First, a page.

The American Revolution impacted the many non-white, non-Christian, non-propertied Americans more subtly than it did white, male, Christian property owners. Long after 1776, most African Americans remained slaves or, at best, second-class citizens. Women enjoyed few legal or economic rights, and even fewer political rights, until shortly before the Civil War. Some states maintained property restrictions for holding office or provided support for religion well into the nineteenth century.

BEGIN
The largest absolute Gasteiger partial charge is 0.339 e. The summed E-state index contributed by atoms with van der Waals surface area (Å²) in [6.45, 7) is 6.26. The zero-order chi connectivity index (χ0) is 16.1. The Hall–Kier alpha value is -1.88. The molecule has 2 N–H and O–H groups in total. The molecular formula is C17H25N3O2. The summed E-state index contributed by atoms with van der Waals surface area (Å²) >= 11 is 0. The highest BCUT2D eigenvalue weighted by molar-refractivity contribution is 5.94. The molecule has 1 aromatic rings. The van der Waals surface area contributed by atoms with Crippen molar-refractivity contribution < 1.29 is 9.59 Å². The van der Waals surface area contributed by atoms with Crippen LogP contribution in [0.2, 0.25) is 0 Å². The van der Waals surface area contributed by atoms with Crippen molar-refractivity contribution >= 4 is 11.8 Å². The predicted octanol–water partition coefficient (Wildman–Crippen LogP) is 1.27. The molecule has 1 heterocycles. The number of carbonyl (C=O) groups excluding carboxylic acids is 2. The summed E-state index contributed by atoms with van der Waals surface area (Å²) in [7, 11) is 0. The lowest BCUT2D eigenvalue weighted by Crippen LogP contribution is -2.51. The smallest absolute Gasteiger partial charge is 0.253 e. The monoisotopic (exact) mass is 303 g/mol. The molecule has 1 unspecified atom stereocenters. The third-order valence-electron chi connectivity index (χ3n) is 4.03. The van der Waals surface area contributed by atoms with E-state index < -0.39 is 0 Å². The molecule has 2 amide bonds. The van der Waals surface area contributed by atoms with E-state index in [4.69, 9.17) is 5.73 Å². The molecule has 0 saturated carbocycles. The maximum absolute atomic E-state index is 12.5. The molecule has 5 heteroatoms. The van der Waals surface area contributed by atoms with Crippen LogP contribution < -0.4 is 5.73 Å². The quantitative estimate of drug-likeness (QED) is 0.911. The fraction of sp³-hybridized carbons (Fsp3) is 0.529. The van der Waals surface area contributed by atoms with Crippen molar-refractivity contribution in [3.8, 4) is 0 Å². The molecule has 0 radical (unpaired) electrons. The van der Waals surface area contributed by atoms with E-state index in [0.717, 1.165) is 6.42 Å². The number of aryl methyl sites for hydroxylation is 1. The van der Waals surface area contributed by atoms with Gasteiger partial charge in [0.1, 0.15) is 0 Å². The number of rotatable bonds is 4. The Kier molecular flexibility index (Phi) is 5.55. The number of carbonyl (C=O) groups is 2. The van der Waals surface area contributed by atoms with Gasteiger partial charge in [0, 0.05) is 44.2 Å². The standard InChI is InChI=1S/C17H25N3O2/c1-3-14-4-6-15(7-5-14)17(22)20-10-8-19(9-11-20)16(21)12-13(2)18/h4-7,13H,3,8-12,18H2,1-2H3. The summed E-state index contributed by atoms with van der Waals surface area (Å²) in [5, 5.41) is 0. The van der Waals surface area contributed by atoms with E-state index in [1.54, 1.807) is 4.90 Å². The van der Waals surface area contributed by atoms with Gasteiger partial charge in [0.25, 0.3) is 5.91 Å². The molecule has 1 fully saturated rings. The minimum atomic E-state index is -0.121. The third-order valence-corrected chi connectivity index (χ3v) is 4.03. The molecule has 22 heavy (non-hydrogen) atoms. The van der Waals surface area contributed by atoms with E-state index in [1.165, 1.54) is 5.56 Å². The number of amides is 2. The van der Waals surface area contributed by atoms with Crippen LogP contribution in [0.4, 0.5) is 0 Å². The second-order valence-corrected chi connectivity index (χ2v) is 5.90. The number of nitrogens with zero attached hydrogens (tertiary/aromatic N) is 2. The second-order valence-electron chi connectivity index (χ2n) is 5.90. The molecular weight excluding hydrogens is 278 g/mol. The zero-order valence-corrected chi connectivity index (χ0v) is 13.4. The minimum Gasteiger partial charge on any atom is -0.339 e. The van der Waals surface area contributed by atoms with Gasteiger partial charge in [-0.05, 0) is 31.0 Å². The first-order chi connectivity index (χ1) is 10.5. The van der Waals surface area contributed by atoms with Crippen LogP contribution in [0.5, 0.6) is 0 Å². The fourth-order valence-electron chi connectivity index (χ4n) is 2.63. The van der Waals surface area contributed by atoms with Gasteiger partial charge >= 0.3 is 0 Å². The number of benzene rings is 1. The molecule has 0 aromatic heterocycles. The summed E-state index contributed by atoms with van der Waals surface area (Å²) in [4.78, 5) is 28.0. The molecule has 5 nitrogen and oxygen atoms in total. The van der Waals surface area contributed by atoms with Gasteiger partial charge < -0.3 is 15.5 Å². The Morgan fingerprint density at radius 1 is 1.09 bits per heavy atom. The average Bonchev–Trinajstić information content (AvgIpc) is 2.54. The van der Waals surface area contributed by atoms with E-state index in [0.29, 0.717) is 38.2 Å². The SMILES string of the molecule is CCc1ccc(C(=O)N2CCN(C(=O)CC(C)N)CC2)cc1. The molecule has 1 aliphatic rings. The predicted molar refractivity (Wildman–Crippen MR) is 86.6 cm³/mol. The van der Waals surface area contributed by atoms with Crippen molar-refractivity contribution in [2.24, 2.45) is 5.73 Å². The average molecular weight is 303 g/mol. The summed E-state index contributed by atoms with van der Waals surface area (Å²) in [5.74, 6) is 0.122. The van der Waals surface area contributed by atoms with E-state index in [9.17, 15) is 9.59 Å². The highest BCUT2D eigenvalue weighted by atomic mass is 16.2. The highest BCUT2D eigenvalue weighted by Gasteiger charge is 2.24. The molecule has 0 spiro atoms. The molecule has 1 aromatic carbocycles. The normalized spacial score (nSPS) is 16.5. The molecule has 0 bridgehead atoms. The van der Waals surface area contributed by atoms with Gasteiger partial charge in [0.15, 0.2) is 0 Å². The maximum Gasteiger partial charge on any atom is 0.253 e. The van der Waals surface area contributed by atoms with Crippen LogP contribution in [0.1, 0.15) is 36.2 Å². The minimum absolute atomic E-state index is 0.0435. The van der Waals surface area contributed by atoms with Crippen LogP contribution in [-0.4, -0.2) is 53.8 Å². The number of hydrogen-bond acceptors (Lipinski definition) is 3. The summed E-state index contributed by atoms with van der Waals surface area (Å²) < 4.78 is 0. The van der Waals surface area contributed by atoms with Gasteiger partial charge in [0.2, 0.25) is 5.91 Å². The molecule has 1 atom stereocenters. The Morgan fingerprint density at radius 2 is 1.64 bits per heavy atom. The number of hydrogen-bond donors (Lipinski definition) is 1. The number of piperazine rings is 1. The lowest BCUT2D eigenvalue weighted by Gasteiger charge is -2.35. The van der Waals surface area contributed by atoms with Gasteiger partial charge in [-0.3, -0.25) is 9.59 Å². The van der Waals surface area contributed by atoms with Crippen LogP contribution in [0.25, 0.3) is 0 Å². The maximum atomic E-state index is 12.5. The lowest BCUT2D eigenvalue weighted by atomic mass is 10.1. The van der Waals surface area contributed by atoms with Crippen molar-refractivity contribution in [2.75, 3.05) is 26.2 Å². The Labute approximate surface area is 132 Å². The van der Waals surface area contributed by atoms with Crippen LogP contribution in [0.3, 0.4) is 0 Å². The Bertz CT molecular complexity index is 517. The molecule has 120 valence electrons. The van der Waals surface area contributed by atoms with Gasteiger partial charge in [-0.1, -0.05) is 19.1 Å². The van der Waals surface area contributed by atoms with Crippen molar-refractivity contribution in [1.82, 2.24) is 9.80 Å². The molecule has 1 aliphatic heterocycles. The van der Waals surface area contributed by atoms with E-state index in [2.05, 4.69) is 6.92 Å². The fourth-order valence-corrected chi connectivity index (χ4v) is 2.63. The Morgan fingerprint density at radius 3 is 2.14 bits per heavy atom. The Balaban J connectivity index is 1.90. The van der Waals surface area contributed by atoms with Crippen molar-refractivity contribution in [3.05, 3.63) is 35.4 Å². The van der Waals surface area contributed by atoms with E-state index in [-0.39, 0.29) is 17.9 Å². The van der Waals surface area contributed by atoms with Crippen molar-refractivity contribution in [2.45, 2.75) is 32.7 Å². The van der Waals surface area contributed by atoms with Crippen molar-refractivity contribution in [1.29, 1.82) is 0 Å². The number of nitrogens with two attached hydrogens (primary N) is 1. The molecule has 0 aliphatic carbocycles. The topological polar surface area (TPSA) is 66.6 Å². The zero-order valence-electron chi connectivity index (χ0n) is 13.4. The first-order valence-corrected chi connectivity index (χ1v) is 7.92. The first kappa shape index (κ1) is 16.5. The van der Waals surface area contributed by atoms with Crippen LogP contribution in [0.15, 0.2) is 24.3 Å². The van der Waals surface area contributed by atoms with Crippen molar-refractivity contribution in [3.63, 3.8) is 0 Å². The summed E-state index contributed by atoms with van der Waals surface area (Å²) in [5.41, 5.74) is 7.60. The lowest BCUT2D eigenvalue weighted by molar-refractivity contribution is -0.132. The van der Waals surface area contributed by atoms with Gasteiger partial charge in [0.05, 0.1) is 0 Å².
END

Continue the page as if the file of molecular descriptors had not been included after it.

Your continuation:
Does it follow, then, that the Revolution meant nothing to women, African Americans, Jews, or poor men? Decidedly not. The phrase "all men are created equal" ran throughout the American consciousness. Americans may not have realized the ideal for many years, but the standard had been set. Equality became a goal toward which many Americans aspired and against which they measured their progress. Slowly, women and minorities began to gain recognition from the white, Christian men of property who dominated the United States. In many ways, the Revolution is still not complete.